Richard Sennett attacks the principle of context-sensitive design. He calls it the ‘Tyranny of Context’. He is wrong and, with the possible exceptions of Modernist architects, and supporters of Donald Trump, I doubt if he could find any significant public support for his attack. So where did Richard Sennett get the idea from? I think it came from ‘fanaticism’. He began with the decent principle that open societies, systems and cities are better than closed societies, systems and cities. However much validity this claim may have, it does not follow that designers should be allowed to do whatever they want to do wherever they want to do it. That is the road to chaos. My approach to context theory and context-sensitive design in landscape architecture is that the Genius of the Place must be consulted, always, but she need not be always obeyed. The examples in the video, below, show what would happen to some of the world’s historic districts were the tyranny Sennett identifies to be overturned.
A Google.com search on Olmsted “father of landscape architecture” produces 153,000 returns. But, of course, he was not the father of landscape architecture. As Norman T Newton wrote (Design on the Land, 1971 p. xxi) ‘Landscape architecture: a profession only a little over a century old; an art as old as human existence’. Recognising this point enhances Olmsted’s historical importance as the father of the landscape architecture profession.Newton does not say whether by ‘human’ he means Homo sapiens sapiens (evolved 50,000 years ago) or Homo sapiens (evolved 200,000 years ago). But why stop there? Avian dinosaurs, the Jurassic ancestors of birds, are believed to have laid their eggs in nests. So they must have chosen sites and built structures – an activity that could well be classified as landscape architecture. An argument against this is that we restrict use of the word ‘father’ to a genus and to a named individual.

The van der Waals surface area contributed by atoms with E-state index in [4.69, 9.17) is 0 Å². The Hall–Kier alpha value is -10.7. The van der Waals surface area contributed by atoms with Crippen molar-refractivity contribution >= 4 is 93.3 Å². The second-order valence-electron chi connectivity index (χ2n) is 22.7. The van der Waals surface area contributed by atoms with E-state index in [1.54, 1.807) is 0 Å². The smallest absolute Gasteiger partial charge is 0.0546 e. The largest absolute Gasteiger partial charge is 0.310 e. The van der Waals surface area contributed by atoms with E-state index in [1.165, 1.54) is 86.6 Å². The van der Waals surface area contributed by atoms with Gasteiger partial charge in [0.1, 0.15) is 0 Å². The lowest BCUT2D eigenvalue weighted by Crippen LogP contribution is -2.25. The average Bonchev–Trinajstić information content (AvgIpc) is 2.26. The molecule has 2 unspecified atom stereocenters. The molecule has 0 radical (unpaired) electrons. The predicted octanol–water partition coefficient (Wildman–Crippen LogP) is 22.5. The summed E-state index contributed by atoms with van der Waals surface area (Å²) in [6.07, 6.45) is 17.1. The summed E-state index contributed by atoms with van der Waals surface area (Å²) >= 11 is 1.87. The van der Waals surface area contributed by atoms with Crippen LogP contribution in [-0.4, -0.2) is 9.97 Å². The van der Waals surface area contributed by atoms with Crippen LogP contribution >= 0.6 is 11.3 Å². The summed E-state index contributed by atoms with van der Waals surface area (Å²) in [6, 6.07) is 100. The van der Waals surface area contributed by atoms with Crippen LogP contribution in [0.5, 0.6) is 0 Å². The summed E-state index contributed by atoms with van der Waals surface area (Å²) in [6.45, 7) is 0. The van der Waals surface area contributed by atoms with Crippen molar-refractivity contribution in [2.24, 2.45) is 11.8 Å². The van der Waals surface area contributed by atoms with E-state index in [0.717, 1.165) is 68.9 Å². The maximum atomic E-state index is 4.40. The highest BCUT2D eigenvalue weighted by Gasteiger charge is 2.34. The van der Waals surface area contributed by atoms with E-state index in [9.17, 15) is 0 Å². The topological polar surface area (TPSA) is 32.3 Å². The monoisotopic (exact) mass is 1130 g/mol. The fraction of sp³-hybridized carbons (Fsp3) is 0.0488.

As things stand, and as discussed in the eBook, below, ‘history begins at Sumer’ and, in the Epic of Gilgamesh, we have a written record of a king who describes his work on the city of Uruk in terms not unlike those a modern landscape architect would use. My view is that ‘Landscape architecture is an ancient art and must be older than architecture, because you have to choose a site before you can build a structure. Our distant ancestors understood places and integrated their settlements with local environments.’ (Chapter 8, LANDSCAPE ARCHITECTURE: What, Why, When, How, Where, Who and What Next? Kindle Edition ebook 2017 by Tom Turner)
This sign was outside the building where I studied studied landscape architecture in a University of Edinburgh building in George Square. The typography showed ARCHITECTURE above and in a larger font size than LANDSCAPE ARCHITECTURE. When the University destroyed the building the sign was thrown away and my Dad rescued it. I hope its replacement, outside or inside the Edinburgh College of Art, shows a more equal relationship. A photo would be welcome. My Photoshop job shows an equal relationship, in terms of font size, and landscape architecture coming before architecture in time.
My view is that ‘Landscape architecture is an ancient art and must be older than architecture, because you have to choose a site before you can build a structure. Our distant ancestors understood places and integrated their settlements with local environments.’ (Chapter 8, LANDSCAPE ARCHITECTURE: What, Why, When, How, Where, Who and What Next? Kindle Edition ebook 2017 by Tom Turner)
LANDSCAPE ARCHITECTURE: What, Why, When, How, Where, Who and What Next? Kindle Edition ebook from Amazon 2017 by Tom Turner
In brief, here are my answers to some of the key questions about landscape architecture: